Many people may not consider the kind of drugs involved in an offense. However, Florida has a drug schedule that categorizes substances and this may affect a defendant’s potential penalty.
The United States Drug Enforcement Administration says that there are five different categories of drugs, also called schedules. The DEA divides substances based on the way people use them.
Schedule of substances
Many medical professionals consider Schedule IV and V drugs to be safe for general use. They have a recognized medical purpose and there is little likelihood that people will abuse them. Schedule V substances include over-the-counter medications such as cough syrups, while Schedule IV includes prescriptions such as Valium and Xanax. While people can safely use Schedule III medications, there is a slight possibility that some people may become dependent on them. This category includes medications with low amounts of codeine.
Schedule II and I substances are the most serious classifications. Most medical experts consider it very likely that someone will become addicted to them. Some Schedule II drugs have an accepted medical use, such as oxycodone. However, people typically need medical supervision in order to use these substances. Conversely, Schedule I drugs do not have a medical purpose and include many controlled substances, such as heroin.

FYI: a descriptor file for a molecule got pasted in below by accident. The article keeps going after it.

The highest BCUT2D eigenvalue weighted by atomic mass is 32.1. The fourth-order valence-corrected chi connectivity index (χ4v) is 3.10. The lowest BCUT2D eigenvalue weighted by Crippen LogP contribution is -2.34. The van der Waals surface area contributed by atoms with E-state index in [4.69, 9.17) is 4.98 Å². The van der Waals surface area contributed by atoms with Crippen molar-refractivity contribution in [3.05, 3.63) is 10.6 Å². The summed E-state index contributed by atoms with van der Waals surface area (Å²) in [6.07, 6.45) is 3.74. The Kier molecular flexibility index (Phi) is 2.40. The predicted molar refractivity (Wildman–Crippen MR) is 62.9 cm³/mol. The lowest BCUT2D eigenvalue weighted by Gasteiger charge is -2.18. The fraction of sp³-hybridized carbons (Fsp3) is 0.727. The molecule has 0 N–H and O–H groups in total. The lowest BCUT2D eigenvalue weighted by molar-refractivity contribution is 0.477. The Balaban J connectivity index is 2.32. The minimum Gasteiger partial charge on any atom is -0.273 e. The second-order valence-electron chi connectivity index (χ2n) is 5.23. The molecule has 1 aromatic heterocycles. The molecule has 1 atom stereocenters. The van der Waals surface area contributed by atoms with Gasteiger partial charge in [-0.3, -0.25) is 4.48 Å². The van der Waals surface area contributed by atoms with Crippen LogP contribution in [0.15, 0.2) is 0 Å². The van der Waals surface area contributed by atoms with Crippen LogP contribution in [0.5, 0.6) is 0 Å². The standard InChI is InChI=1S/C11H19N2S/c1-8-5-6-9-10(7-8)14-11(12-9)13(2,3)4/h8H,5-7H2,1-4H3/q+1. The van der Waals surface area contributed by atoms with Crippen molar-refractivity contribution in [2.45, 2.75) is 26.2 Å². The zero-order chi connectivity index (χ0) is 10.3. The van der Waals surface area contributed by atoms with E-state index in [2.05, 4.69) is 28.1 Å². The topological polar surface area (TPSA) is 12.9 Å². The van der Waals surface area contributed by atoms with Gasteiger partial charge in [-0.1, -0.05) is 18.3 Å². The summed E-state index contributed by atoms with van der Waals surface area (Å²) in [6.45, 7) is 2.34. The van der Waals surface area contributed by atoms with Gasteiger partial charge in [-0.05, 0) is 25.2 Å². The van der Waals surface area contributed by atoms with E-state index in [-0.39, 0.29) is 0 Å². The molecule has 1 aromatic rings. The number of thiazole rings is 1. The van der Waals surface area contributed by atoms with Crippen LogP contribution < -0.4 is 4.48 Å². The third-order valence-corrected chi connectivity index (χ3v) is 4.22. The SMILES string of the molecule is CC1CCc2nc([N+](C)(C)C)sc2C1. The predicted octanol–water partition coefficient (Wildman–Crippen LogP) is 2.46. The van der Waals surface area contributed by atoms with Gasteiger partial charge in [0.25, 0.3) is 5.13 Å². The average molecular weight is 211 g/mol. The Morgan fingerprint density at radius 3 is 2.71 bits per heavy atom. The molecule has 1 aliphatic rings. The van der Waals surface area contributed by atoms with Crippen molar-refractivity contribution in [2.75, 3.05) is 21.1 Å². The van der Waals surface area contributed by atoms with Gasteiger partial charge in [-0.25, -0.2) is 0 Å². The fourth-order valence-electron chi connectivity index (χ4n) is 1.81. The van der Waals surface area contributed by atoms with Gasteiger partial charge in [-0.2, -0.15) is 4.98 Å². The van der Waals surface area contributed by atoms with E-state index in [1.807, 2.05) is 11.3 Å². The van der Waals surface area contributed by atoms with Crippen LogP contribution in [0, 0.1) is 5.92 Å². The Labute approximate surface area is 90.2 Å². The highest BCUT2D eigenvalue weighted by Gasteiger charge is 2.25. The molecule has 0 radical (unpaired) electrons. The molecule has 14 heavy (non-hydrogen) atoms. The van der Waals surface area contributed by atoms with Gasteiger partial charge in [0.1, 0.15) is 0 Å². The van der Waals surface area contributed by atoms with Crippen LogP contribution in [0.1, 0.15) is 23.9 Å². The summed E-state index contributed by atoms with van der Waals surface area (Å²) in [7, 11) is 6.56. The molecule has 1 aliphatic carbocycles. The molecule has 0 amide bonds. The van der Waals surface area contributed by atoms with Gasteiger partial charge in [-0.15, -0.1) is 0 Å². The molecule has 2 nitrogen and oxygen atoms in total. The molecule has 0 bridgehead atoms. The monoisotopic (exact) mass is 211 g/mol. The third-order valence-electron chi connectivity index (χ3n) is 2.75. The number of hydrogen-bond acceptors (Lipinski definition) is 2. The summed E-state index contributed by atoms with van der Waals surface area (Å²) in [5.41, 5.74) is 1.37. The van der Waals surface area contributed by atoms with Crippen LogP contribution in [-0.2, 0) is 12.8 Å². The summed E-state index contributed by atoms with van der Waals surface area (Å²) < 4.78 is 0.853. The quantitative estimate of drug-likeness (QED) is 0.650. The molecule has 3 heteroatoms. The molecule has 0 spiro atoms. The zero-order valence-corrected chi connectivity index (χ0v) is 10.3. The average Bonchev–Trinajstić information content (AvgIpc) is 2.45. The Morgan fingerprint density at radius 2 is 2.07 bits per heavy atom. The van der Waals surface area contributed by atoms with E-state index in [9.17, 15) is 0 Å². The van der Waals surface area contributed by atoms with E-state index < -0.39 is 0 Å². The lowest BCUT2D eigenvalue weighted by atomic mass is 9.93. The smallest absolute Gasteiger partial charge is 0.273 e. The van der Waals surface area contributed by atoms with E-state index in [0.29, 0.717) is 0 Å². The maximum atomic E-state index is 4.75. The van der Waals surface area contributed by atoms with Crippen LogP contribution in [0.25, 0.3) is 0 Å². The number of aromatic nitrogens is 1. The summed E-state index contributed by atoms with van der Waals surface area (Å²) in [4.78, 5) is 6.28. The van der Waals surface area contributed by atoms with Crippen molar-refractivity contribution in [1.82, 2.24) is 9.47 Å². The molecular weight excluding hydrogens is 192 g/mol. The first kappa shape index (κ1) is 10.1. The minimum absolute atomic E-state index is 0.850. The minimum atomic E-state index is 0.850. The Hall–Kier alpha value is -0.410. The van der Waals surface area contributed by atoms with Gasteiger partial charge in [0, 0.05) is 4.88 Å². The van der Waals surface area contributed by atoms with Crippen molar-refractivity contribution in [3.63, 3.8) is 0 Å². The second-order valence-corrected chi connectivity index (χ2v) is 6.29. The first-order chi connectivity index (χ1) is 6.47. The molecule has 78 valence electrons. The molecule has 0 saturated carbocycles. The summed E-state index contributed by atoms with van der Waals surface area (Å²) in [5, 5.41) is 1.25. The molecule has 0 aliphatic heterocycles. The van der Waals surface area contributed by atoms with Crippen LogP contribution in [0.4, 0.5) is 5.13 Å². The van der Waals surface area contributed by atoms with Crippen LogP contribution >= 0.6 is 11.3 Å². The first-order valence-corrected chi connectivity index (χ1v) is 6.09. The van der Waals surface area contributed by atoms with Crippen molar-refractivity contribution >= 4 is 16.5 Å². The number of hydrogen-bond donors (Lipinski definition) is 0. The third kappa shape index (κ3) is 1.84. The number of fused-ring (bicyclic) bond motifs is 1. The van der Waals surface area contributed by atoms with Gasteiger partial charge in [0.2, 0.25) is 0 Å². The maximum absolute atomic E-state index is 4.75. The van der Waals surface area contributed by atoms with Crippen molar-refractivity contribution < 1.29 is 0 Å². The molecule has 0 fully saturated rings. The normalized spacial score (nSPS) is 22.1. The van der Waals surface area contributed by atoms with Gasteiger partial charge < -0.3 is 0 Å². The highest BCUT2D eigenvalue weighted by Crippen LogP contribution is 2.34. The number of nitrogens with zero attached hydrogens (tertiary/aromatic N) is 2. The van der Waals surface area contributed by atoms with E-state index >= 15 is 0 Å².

The kind of substance involved in an offense may determine the penalty that people face. The Florida Legislature clearly lays out what kinds of drugs fall under each schedule. People may face either second or three-degree felony charges for offenses involving Schedule I and II substances. A situation with a Schedule III drug may result in misdemeanor charges. The difference in classification could affect the fine that defendants pay and also determine whether they face imprisonment.
Sometimes, people could have a Schedule II or III substance because a doctor prescribed it. In this situation, defendants may need help to demonstrate that they are in legal possession of these substances.